She started volunteering in 2012 as a room parent for her oldest son’s class. She eventually worked her way into leadership roles with the PTO, which led her to revamp the school’s monthly newsletter, the Wildcats Whiskers. She continues to write, edit, and publish that newsletter, which includes sections for a “Classroom Showcase” and “Staff Spotlight” as well as a comprehensive look at the activities at the school.


Wanting to take a more active role in the academic growth of the student body, Tiscione started working on bridging home and school boundaries by presenting on helpful topics, such as “Homework 101” and “Enrich Your Summer,” at PTO General Assembly meetings. 


She also created the Wellington Elementary PTO Facebook page to give parents a place to stay informed about events as well as hold relevant discussions with each other. Tiscione spearheaded a book drive to bolster classroom libraries. Families donated 400 books for teachers to add to their classroom shelves. She also led a campaign to fundraise for more than 130 new Chromebooks. 


She not only helped administration teams identify a school-wide writing curriculum, but also raised more than $40,000 while co-chairing the PTO for purchasing that curriculum and classroom supplies. To help with the curriculum’s implementation, she has managed the copying, binding, and distribution of 600 books for students.


Tiscione issued the Summer Reading Challenge to help families prevent the summer slide, which is a setback in reading skills while students are out of school. Fine Arts Academy students logged more than 180,000 minutes of reading last summer to earn prizes.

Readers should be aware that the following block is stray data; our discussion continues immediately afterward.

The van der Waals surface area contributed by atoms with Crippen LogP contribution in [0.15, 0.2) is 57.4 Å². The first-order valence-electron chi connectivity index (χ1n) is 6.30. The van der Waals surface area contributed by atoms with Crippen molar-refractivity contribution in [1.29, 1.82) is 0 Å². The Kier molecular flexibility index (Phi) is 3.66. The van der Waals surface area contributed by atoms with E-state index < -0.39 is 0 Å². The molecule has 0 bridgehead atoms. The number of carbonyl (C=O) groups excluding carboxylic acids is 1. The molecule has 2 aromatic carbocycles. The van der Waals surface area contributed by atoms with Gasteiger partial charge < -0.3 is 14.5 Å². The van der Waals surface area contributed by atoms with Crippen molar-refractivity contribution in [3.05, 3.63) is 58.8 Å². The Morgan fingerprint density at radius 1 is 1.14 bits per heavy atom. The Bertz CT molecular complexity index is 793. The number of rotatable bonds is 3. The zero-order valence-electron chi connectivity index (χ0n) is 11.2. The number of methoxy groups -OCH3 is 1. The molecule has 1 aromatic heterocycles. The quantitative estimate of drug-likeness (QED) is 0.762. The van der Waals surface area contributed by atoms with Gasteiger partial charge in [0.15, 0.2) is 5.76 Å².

“Brynn’s efforts and countless hours shine bright and she is truly a treasured and integral part of our school,” according to the nomination.


William Panick: Senior Volunteer of the Year


William PanickWilliam Panick may be behind the curtain, but he’s the star of the show at Forest Park Elementary.


“This Vietnam veteran has certainly earned the right to spend his days in leisure. Instead, he chooses to serve children,” said Susan McGill, an SAI teacher. “You could not meet a finer individual.”


Panick started sharing his creativity and talents with students in the music room in 2012. He’s an experienced drummer, so he would teach small groups of students who were interested in the drums. 


“He’s really responsible, knowledgeable, and just a really cool guy. He helps whoever needs help,” said Sam Buchanan, a fifth grade student.


He’s also the production manager for the After Care program’s musicals. He has helped students put on several different shows for “Disney Musicals in Schools,” including Lion King and Aladdin. Currently, he’s working with students on Cinderella.


Panick has rewired the cafeteria stage to improve sound and lighting, which he runs through an iPad. During rehearsals and performances, he ensures each individual headset is activated for the child speaking or singing, and he also cues the music. 


“His musical talents and commitments are just a small part of his contribution to our DMIS program and to our school. It is the mentoring and show of love and support that he provides each and every student, that is his greatest gift,” McGill said.


“He helps out with the kids and helps teachers when they need it,” said Nahum Zarate-Toral, a fifth grade student.


During the school day, Panick runs a “Copy Shop,” where teachers can drop off items they need to be copied or laminated, or anything else they need extra help with to complete.


“I like helping people,” Panick said. “Teachers deserve to be supported.”